bits from bob....
The phone rang fairly early this Monday morning--a little after seven. A preacher resignation. Later that same day, a call from a preacher planning to quit preaching. I learned recently of another church looking for a preacher. I thought about titling this piece, "On Hiring Preachers." But's it's really another idea that is floating in my gray matter. My real question is, "Why is it so difficult for churches to keep preachers?"
Churches periodically hire preachers to conduct special series--gospel meetings, seminars, workshops. In both cases--selecting preachers for local works and selecting preachers for special series--most churches have the cart before the horse. The focus is usually on the preacher rather than the unique needs of the local church or community. The preacher is selected before the situation he is to address is analyzed. You may ask, So what? What's the point?
Assume for a moment you are not feeling well. Achy, queasy stomach, headache, tired. In fact, you feel so poorly that you determine a visit to the doctor is in order. And you just noticed a rash beginning to develop! You call me, your local preacher and resident expert on medical care. You ask me to recommend a doctor but you tell me nothing of your symptoms. So I recommend my favorite ophthalmologist. The last time I went to his office, he handled my blurred vision and headaches in one visit--he wrote a new eyeglasses prescription. A visit to my eye doctor is unlikely to do much for your rash or to ease your achy feeling. No, we select doctors based on our symptoms.
Just as we select doctors based on our symptoms, effective ministry is a match between the skills and expertise of a preacher and the problems and needs of a local church. That is why not every preacher should preach in every place. That is why capable preachers fail in certain local church settings. Ministers who represent and make available the remedy of the Great Physician should be selected as carefully (more carefully!) than one would select a physician for the ailments of the physical body.
Consider another illustration. Assume that you are ill and that you have this time chosen the right kind of doctor to help with your problems. But despite his expertise and reputation, you don't like what he tells you. The medicine tastes bad, the recovery is too slow, and it costs too much. You could get another doctor, but the chances are good that she or he will tell you the same thing. Churches who respond to an unpleasant diagnosis by firing the physician (minister) will not only have trouble keeping preachers--they will have trouble making much progress.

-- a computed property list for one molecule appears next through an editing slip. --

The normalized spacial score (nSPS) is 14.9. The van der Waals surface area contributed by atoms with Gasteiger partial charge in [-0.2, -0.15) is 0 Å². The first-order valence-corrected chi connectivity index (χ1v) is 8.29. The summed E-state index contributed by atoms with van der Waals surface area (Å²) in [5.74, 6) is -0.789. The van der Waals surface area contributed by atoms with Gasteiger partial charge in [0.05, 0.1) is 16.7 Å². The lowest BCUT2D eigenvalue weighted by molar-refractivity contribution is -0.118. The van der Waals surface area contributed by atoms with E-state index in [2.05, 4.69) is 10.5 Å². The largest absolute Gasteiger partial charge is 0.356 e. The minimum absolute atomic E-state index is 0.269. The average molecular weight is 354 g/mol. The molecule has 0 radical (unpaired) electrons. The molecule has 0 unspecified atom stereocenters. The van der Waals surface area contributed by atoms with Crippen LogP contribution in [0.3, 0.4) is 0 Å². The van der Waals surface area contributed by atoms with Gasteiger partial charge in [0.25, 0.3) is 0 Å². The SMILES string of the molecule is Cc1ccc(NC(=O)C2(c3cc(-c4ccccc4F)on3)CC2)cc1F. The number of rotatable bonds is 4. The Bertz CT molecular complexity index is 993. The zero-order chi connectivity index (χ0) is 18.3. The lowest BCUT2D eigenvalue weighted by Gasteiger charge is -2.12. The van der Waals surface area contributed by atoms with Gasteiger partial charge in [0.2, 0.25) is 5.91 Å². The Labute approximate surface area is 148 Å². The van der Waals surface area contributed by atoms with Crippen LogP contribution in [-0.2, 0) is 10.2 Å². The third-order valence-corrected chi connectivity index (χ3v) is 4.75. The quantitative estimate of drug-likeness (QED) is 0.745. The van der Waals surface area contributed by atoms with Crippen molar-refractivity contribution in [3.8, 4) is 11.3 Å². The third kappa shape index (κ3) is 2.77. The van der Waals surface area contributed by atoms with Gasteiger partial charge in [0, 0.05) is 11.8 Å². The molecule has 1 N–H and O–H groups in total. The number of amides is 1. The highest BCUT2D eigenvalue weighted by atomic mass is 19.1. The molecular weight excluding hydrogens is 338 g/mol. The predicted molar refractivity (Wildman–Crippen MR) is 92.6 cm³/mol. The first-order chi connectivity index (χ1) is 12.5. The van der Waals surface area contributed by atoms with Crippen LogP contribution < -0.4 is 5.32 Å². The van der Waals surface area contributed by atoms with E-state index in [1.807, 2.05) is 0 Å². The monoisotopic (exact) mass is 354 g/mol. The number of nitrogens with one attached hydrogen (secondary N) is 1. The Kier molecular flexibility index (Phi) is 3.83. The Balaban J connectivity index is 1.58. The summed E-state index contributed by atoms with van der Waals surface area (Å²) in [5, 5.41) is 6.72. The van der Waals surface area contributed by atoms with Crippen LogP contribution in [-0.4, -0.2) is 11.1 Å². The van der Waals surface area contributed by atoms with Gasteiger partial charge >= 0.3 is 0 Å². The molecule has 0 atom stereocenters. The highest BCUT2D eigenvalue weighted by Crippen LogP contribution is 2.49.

You may respond, isn't the gospel the gospel? Where's the Bible for this idea? Throughout the New Testament, the gospel message is proclaimed with the hearers in mind. The sermon on Pentecost was different than that to the cripple (Acts 3), or in Antioch of Pisidia (Acts 13), or at the Areopagus in Athens (Acts 17). Certainly all these sermons have similarities as they set forth the gospel, but the connecting points to the audiences present on those occasions are different because the audiences are different.
I could not think immediately of a preacher who is looking and who would specifically fit the unique needs of the church in question. I know of preachers who are looking to move, but I could not in good conscience recommend them. Not because they are not effective preachers in certain situations, but because we must do more in hiring and selecting preachers than ask, Who is available? Who is good? or Whom do we like? When we learn to do better in selecting preachers, we will do better in keeping preachers.
If you would choose a doctor whose speciality is to address the diseases suggested by your symptoms, you should not ignore spiritual symptoms when you choose a preacher. If a visiting preacher won't take the time to ask what the special needs of a local church and community are and make some effort to address those needs, you can know that you're hiring a G.P. General practitioners are fine for some illnesses, but not for all. Only when we analyze the needs of the church and select a preacher capable of meeting those needs will we find effective ministry. In a very real sense, the minister is similar to a doctor whose job it is to diagnose, prescribe, adjust, and heal. Ministers charged with this task are empowered for effective ministry, and are as committed to the spiritual health of the spiritual body, the church, as physical doctors are to the health of our physical bodies.
More thoughtful approaches to hiring preachers for full-time ministry, and to selecting ministers for special series will result in more effective evangelism and stronger churches. More thoughtful approaches in selection will make keeping easier too. Or are the children of this world still wiser than the children of light?
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